Assessment Literacy Training and Teacher’s Conceptions of Assessment

No statistically significant differences in conceptions of assessment mean scores were found across the five categories of assessment literacy training. While it is possible that the amount and kids of training are irrelevant to conceptions, a number of alternative explanations for this null result are present in the literature, including lack of attention to teachers’ belief systems, overly short period of training, and poor quality of the training. ~ Abstract

In other words, socialization in the schools professional community might have had more effect [on conceptions of assessment] than all the assessment literacy training offered.

Teachers need assessment tools which provide easier-to-interpret results:

Assessment reform movements … have shifted from an over reliance on standardized tests provided by external agencies to an increasing involvement of teacher’s formative judgements about the qualities of learning in light of curriculum intentions and sociocultural theories of learning (Gipps, 1994; Shepard 2001, 2006; Willis, 1994)

Much research indicating that the vast majority of [faculty] have imited understanding of the more technical qualities of assessment information (eg. reliability, validity of inferences, and statistical terminology)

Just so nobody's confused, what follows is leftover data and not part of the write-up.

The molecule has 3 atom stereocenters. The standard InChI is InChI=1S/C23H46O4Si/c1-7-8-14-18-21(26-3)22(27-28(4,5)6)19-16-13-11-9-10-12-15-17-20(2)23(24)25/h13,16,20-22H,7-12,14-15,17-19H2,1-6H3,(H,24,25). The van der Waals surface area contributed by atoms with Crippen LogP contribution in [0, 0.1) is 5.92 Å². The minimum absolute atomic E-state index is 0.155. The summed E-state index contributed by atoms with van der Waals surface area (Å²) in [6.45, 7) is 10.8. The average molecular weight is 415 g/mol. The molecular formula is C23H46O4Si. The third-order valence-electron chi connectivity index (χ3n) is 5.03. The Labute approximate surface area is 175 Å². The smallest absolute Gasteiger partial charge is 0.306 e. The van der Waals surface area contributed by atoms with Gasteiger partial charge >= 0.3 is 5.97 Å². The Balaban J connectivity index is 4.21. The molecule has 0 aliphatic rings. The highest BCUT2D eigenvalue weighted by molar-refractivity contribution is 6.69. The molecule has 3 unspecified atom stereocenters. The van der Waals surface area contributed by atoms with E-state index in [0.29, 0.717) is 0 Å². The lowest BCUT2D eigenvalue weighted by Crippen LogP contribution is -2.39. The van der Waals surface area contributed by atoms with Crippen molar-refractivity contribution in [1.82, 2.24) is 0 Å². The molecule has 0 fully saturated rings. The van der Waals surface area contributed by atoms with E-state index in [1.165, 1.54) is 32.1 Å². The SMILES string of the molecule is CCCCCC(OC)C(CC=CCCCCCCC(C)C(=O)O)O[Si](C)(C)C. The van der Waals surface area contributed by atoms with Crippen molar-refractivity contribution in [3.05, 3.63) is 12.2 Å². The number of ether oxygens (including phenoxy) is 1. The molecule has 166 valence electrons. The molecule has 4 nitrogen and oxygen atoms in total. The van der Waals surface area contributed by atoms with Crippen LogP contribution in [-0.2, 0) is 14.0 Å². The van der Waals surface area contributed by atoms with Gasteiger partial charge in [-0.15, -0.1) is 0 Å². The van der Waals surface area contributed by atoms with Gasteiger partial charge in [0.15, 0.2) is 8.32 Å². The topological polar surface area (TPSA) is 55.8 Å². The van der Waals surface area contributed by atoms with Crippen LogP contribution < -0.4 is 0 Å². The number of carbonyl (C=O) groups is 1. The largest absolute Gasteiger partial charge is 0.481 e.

For example, Gipps, Brown, McCallum, and McAlister (1995, p. 2) argued that while there was widespread use of standardized tests of reading and mathematics, there was little understanding of how the scores were derived, or what they meant, and no understanding of issues such as reliability and validity.

Later research reported that many experienced teachers had had little training in assessment philosophy or practices despite having responsibility for implementing assessment changes in their schools (Bourke, Poskitt, McAlpine, 1996)

they frequently or always altered the way they taught their students as a result of the information (Croft, Strafford, Mapa, 2000)

Assessment gets used for politics, rather than improving the learning of students: